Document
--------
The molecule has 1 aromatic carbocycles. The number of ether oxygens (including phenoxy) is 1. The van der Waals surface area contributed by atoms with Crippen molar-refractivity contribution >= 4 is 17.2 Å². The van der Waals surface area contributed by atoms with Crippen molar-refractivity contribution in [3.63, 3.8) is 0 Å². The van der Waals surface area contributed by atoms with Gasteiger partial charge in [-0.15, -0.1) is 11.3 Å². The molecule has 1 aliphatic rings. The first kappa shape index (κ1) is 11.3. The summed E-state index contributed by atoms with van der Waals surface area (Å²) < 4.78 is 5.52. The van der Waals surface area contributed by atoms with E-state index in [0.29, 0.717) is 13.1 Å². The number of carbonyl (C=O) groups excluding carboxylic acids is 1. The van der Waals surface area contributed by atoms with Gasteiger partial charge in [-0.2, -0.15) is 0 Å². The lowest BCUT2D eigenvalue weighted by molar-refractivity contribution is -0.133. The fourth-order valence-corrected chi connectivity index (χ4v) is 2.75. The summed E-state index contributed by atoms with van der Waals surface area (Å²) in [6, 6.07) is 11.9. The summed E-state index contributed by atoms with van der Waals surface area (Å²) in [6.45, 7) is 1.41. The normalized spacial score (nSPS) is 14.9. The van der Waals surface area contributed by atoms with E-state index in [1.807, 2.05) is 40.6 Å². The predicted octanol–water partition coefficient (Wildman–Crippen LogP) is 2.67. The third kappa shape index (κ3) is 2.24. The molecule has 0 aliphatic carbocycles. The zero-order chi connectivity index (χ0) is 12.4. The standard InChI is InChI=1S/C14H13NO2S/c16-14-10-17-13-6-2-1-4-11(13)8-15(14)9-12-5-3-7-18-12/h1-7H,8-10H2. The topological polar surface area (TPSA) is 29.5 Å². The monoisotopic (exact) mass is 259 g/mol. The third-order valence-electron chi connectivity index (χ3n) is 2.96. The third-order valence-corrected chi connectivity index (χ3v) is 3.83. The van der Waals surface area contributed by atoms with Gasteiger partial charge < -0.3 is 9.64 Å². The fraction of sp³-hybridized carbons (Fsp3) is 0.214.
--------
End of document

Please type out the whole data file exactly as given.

The molecule has 1 aromatic carbocycles. The number of ether oxygens (including phenoxy) is 1. The van der Waals surface area contributed by atoms with Crippen molar-refractivity contribution >= 4 is 17.2 Å². The van der Waals surface area contributed by atoms with Crippen molar-refractivity contribution in [3.63, 3.8) is 0 Å². The van der Waals surface area contributed by atoms with Gasteiger partial charge in [-0.15, -0.1) is 11.3 Å². The molecule has 1 aliphatic rings. The first kappa shape index (κ1) is 11.3. The summed E-state index contributed by atoms with van der Waals surface area (Å²) < 4.78 is 5.52. The van der Waals surface area contributed by atoms with E-state index in [0.29, 0.717) is 13.1 Å². The number of carbonyl (C=O) groups excluding carboxylic acids is 1. The van der Waals surface area contributed by atoms with Gasteiger partial charge in [-0.2, -0.15) is 0 Å². The lowest BCUT2D eigenvalue weighted by molar-refractivity contribution is -0.133. The fourth-order valence-corrected chi connectivity index (χ4v) is 2.75. The summed E-state index contributed by atoms with van der Waals surface area (Å²) in [6, 6.07) is 11.9. The summed E-state index contributed by atoms with van der Waals surface area (Å²) in [6.45, 7) is 1.41. The normalized spacial score (nSPS) is 14.9. The van der Waals surface area contributed by atoms with E-state index in [1.807, 2.05) is 40.6 Å². The predicted octanol–water partition coefficient (Wildman–Crippen LogP) is 2.67. The third kappa shape index (κ3) is 2.24. The molecule has 0 aliphatic carbocycles. The zero-order chi connectivity index (χ0) is 12.4. The standard InChI is InChI=1S/C14H13NO2S/c16-14-10-17-13-6-2-1-4-11(13)8-15(14)9-12-5-3-7-18-12/h1-7H,8-10H2. The topological polar surface area (TPSA) is 29.5 Å². The monoisotopic (exact) mass is 259 g/mol. The third-order valence-electron chi connectivity index (χ3n) is 2.96. The third-order valence-corrected chi connectivity index (χ3v) is 3.83. The van der Waals surface area contributed by atoms with Gasteiger partial charge < -0.3 is 9.64 Å². The fraction of sp³-hybridized carbons (Fsp3) is 0.214.